RECIPE

Brad Leone on food, family, foraging — and these maple-glazed sweet potatoes

Plus, Leone shares his method for a perfectly juicy turkey and flavorful gravy

By Ashlie D. Stevens

Published November 23, 2021 6:00PM (EST)

Maple Pecan Sweet Potato (Provided by Brad Leone / Photography by Pat O’Malley)
Maple Pecan Sweet Potato (Provided by Brad Leone / Photography by Pat O’Malley)

This article is part of "Thanksgiving Your Way." From traditional to not at all, 2021 is an opportunity for carving out new traditions and resurrecting old ones.

Most of the action in Brad Leone's new cookbook, "Field Notes for Food Adventure" takes place outside the confines of the kitchen walls — a creative direction that is likely welcome after over a year of rolling pandemic lockdowns and stay-in-place orders. 

Over the course of 13 chapters, Leone, a longtime "Bon Appetit" staffer and host of the publication's YouTube series "It's Alive," forages for ramps and mushrooms, gets into open water to source squid and seaweed, hunts for deer alongside his dad and taps trees to make maple syrup. The result is recipes like Shrimp and Sap Soup, Venison Andouille and Grilled Maitakes. 

RELATED: Apple & sweet potato latkes with hot honey mascarpone put a twist on a holiday classic

Taken together, it's also a meditation on seasonality and how it impacts the way we eat, a reality that we've gotten away from as more and more of us shop at big box supermarkets with a static produce department that looks mostly the same whether you're shopping in January or June. 

 As Leone writes in the introduction to "Field Notes," he loves how the Northeast is impacted by all four seasons. 

"Sure, it's always sunny and nice in California, but summer all year sounds kind of terrible to me," Leone said. "Call me crazy, but I need that change and all the great things that follow with it. It reminds me that I'm alive and part of this mystery that we call life."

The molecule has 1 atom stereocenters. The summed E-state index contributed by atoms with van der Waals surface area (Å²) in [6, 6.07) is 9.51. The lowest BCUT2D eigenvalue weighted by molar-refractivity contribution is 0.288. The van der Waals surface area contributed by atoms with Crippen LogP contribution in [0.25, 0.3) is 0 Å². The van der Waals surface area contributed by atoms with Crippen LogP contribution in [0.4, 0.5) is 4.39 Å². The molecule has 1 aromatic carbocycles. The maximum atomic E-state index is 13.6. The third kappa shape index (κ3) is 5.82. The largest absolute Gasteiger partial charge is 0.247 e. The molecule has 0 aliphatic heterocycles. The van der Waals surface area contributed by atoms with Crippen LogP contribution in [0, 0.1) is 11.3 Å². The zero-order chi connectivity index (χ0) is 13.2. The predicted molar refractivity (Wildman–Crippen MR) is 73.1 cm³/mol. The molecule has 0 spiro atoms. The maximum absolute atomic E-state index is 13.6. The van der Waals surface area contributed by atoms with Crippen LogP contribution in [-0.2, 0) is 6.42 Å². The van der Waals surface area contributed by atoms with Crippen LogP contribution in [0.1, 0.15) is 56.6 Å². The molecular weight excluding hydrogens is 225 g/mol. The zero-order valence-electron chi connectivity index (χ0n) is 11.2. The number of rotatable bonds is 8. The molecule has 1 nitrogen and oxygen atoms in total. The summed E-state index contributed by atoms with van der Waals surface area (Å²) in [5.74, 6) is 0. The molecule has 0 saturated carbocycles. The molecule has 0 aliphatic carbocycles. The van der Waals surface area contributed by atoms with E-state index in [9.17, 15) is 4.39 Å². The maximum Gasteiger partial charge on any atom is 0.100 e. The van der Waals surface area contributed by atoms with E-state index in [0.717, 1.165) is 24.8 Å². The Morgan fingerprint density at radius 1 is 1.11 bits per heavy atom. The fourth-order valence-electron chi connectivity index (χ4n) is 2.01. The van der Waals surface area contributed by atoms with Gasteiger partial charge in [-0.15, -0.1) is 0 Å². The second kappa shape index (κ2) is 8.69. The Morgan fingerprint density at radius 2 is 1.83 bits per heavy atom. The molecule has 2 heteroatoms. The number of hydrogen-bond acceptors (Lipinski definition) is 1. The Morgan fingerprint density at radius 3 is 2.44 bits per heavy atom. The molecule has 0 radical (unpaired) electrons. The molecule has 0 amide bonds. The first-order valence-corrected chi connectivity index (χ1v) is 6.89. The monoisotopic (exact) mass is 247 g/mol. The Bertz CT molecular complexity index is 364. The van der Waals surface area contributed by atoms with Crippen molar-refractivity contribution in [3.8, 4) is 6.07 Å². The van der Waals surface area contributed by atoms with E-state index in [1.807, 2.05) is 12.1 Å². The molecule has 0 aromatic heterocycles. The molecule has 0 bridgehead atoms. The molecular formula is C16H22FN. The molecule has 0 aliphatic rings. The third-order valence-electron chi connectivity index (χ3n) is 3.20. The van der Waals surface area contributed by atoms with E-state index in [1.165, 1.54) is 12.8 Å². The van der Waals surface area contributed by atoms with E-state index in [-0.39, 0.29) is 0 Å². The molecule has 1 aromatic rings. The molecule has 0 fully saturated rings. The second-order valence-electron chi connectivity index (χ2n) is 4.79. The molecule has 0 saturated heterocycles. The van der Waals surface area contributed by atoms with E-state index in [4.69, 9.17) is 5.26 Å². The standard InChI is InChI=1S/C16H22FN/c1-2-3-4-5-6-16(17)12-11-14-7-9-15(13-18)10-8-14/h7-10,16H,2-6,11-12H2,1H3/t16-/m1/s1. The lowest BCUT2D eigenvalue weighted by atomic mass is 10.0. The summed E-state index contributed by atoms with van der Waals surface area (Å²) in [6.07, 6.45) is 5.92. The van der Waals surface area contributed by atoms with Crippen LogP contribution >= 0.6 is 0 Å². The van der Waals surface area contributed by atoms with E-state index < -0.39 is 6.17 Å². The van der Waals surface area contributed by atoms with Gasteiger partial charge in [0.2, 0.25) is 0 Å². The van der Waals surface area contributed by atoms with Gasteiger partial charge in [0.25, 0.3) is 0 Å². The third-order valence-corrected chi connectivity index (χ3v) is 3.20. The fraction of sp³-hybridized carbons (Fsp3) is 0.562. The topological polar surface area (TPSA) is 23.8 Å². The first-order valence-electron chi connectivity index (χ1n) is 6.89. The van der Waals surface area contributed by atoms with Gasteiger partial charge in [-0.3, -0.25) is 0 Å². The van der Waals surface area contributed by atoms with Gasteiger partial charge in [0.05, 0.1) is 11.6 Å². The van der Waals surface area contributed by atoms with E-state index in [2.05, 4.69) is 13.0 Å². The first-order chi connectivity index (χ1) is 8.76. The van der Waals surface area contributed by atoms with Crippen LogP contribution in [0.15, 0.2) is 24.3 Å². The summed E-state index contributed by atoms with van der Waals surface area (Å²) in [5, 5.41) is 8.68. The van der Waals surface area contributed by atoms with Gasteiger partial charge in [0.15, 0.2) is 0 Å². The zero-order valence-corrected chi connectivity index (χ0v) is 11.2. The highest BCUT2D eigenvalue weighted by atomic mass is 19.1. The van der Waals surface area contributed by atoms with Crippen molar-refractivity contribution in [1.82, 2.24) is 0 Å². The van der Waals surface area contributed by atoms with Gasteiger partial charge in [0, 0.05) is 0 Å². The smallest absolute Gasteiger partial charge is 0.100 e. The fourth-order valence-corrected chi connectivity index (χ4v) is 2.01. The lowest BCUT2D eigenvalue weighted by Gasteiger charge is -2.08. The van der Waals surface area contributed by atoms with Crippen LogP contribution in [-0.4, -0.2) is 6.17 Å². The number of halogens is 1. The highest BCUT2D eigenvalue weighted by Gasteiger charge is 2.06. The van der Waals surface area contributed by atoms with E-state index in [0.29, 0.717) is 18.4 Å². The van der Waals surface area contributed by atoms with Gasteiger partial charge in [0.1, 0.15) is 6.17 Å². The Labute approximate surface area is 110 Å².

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Leone spoke with Salon about the development of the cookbook, his tips for embarking on a food-based expedition in your own backyard and his plans for Thanksgiving. He also shared a recipe from "Field Notes for Food Adventure" that belongs on your table this holiday season. 

Ashlie Stevens: So, one of the major themes in this book is seasonality. Simple question: But at what point in the book-writing process did you know that you wanted to use that as an organizing principle? 

It's something that's always been super important to me — part of the reason why is that I still live on the east coast. I wasn't necessarily shopping around a book, but I met the folks from Voracious (a food-focused imprint at Little, Brown and Company) and they were kind of into me having this vision.I think at the end of the day, the last thing I wanted to do is make just a cookbook of just recipes and food and recipes and food. There's a lot of that out there and I'm glad, but I wanted to do something that more encapsulated, I don't know, the "broadness" of myself. 

AS: I wouldn't classify myself as an "outdoorsy" person, but I wanted to get outside after reading this book. What tips do you have for folks who are apprehensive about getting out in nature to get more connected to their food or don't know where to start? 

First of all, amazing. Mission accomplished in getting you inspired to want to go outdoors. I think at the end of the day, no matter what you do outside, I guarantee you that you're going to be hungry. So that ties right into making a cookbook of the outdoors that inspires people to get outdoors. 

Advice for people — I mean, don't overthink it. If you're allergic to poison ivy, stay away from poison ivy [laughs]. If you're new to the trail, stay on the trail. Other than that, just let your inner child out. I think folks are more in tune to the outdoors than they let themselves be. 

AS: I know that COVID changed a lot of people's relationship with food and cooking. Was that the case for you and did that inform the book in any way? 

Yeah, I mean, it was 100% a pandemic project. At times, it was rather scary. But in a positive light, it helped me achieve something that I was working on doing and saving money to do, which was to get out of New York City and I bought an old farmhouse up on the coast of coastal Rhode Island on the border of Connecticut. 

I've just really been able to grow vegetables and can tomatoes and do a lot of fishing, raise chickens and feed my family. It's been amazing to become more involved in my own personal food chain. 

AS: Well, you bring up family. I was curious — what did it mean for you to be able to include your father's recipes in this book? 

It's a very emotional and sentimental book to me. I mean, to be honest, I made this book for my family — I was able to put my kids in it. Looking at my dad and thinking, "Oh, man, he's going to be 70." I think of this as a major time capsule and no one from my family has ever done anything remotely like this.